In thinking about reviewing Kyle Edward Ball’s debut feature Skinamarink, I realise this may be my Abe Simpson moment. In a famous moment, Abe described how what was now “it” seemed weird and scary to him. After being leaked, this film became a viral sensation on TikTok. People were describing it as the scariest film they had ever seen. Skinamarink has been given a wide release in the States and will soon be on Shudder. I, however, found the experience of watching it interminable – and this may mean what I am with is no longer “it”.
Kyle Edward Ball began with a YouTube channel where he filmed viewers’ nightmares. He then made the short film Heck, which was basically a proto version of this feature. Skinamarink follows two young children in a generic looking house in the 90s. They wake up and find all the doors in the house have disappeared. They decide to hide in the living room, in the glow of a CRT TV that is showing public domain cartoons. Spooky stuff happens, but I couldn’t tell you more if I wanted to. You barely ever see the characters. Skinamarink consists of static shots of objects, honestly. The whole film is swathed in an artificial grain and the sound was all added in post, adding to the dreamlike feel. This film is the epitome of “lo-fi”.
Skinamarink is very much part of the “analog horror” movement, epitomised by YouTube artists like PiroPito (my house walk-through). These videos are a modern example of hauntology, which, as the name suggests, lean into the inherent creepiness of the analog technology we grew up with. The occasional use of subtitles for inaudible dialogue is a feature of this movement.
I remind you that I am the girl who loved Broadcast Signal Intrusion. This seemed like my kind of film and had a recommendation from Jane Schoenbrun (We’re All Going To The World’s Fair). I dutifully planned a cinema trip when I heard the Prince Charles Cinema was showing it here in London. Understand, I wanted to like this film.
I often evoke the term “Lynchian” to describe a sense of the uncanny in cinema, where you cannot say what is scary but it’s unnerving. The surreal video tape in The Ring (Ringu) is also another fine example of unheimlich (and it’s worth noting the obvious influence of J-horror and the genres American remakes on this generation of “analog horror” filmmakers). This mode is very much the milieu the film is trying to play in.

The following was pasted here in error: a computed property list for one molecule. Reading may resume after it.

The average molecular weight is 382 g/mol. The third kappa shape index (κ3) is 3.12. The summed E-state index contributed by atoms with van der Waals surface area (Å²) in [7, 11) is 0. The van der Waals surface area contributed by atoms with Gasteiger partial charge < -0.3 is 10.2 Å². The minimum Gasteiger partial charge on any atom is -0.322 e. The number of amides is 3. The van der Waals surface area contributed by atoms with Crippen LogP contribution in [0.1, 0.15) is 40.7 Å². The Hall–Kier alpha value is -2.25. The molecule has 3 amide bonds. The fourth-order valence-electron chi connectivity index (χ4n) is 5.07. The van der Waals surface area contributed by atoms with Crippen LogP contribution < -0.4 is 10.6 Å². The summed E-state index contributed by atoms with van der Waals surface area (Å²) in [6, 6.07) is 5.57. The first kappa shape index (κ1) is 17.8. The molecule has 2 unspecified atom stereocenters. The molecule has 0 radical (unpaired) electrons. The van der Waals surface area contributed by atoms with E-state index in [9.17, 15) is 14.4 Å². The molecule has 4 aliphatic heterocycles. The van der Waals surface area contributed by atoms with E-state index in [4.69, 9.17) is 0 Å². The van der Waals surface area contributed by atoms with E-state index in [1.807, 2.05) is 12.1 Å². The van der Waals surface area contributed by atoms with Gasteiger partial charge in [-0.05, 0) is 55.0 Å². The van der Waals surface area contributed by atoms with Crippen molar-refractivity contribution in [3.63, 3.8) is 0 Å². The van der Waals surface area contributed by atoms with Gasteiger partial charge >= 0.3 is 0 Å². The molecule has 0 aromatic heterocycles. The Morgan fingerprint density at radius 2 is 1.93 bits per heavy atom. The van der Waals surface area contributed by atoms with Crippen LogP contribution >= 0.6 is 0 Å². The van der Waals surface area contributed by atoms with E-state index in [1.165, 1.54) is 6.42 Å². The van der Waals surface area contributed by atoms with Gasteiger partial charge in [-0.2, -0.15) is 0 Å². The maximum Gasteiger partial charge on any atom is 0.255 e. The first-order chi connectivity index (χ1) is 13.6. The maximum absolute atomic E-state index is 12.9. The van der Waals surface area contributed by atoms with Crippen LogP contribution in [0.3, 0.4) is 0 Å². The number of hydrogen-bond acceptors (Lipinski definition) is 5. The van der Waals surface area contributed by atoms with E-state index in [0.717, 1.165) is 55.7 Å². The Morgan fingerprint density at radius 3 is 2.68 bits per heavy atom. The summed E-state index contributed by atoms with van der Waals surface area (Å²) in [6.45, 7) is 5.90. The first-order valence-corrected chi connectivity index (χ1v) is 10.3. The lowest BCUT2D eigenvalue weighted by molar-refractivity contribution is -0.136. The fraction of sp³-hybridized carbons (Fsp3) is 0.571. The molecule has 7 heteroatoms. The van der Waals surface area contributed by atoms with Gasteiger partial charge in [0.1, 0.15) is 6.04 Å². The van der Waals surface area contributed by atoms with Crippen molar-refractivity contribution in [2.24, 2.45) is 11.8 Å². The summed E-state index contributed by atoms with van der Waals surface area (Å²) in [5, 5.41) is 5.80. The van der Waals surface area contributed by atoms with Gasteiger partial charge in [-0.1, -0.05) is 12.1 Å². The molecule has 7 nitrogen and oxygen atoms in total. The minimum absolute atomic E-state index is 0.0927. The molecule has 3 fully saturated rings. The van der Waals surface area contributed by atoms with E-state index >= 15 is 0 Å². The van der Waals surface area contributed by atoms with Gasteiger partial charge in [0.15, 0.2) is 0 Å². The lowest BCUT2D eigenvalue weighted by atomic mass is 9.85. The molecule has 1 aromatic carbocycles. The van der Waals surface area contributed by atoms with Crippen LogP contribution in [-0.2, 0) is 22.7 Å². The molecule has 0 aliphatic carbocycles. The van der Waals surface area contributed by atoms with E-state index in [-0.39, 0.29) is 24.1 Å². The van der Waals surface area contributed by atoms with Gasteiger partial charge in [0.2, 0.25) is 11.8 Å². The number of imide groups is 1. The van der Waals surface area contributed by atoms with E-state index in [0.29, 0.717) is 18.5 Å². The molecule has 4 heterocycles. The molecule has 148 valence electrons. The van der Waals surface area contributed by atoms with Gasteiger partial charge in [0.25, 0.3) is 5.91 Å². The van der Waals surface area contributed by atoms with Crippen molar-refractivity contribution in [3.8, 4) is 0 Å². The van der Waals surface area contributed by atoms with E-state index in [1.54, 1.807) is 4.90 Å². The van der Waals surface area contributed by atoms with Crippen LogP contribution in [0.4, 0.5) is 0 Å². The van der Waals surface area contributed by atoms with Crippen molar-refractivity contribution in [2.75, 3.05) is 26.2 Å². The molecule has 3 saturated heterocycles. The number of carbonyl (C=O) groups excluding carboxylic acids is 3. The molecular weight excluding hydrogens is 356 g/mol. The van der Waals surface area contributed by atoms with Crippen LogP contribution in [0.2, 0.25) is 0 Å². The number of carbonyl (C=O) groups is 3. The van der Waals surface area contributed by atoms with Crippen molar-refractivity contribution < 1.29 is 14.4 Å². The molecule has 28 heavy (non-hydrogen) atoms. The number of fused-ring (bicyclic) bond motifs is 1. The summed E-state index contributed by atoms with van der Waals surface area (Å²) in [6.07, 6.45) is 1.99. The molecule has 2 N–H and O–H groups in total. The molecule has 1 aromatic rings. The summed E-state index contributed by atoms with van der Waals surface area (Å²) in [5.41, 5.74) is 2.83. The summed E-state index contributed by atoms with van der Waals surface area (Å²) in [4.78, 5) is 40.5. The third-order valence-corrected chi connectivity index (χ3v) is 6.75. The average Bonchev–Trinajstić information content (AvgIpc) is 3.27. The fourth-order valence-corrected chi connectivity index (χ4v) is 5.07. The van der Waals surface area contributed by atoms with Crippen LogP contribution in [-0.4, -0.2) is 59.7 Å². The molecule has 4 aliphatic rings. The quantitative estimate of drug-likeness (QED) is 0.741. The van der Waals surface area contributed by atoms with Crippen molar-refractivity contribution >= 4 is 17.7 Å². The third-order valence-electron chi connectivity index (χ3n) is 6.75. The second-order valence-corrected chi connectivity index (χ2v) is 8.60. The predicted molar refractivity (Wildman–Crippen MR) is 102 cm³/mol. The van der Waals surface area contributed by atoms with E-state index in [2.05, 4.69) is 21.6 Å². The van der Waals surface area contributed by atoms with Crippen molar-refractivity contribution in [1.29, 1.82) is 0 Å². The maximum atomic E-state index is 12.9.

There are positives. It creates an atmosphere. However, to me, the grain on the film just felt contrived. Sitting in a gorgeous cinema I couldn’t help but be reminded I was watching a digital film with the equivalent of an Instagram filter, and I couldn’t get past the artifice. There are several brilliant sequences. There are a few scares. One is actually brilliant but the others basically rely on flashes and loud noises.
Ultimately, however, I found Skinamarink annoying rather than endearing. It frankly gave me nothing. I felt like I spent a lot of time looking at a dark grainy screen. I can see why this blew up on TikTok, because as small video segments it works. It didn’t feel like a film to me. This would be amazing if it was an Instagram account, or if it was a series of mysterious videos uploaded as part of an ARG. As a 100-minute film, however, I found it painful. 14 people walked out of my packed screening, and as the film just continued going I wondered if this was some kind of cursed content, where random grainy shite would continue to appear on the screen as long as someone was looking at it.
I can already hear Film Twitter moaning at me. Look, I didn’t go in expecting something like M3GAN, the weekend’s other big horror release. I have loved slow-burn cinema like Lake Mungo, which others have dismissed as boring. I applaud the director for making a film with very little resources and getting such success. I appreciate this is the most abstract film I can think of to get such a wide release. It feels to me like they played an elaborate swindle, getting so much attention and success for 100 minutes of nothing. For this reason, unlike Seymour Skinner, I must acknowledge that perhaps it is I, and not the children, who is wrong.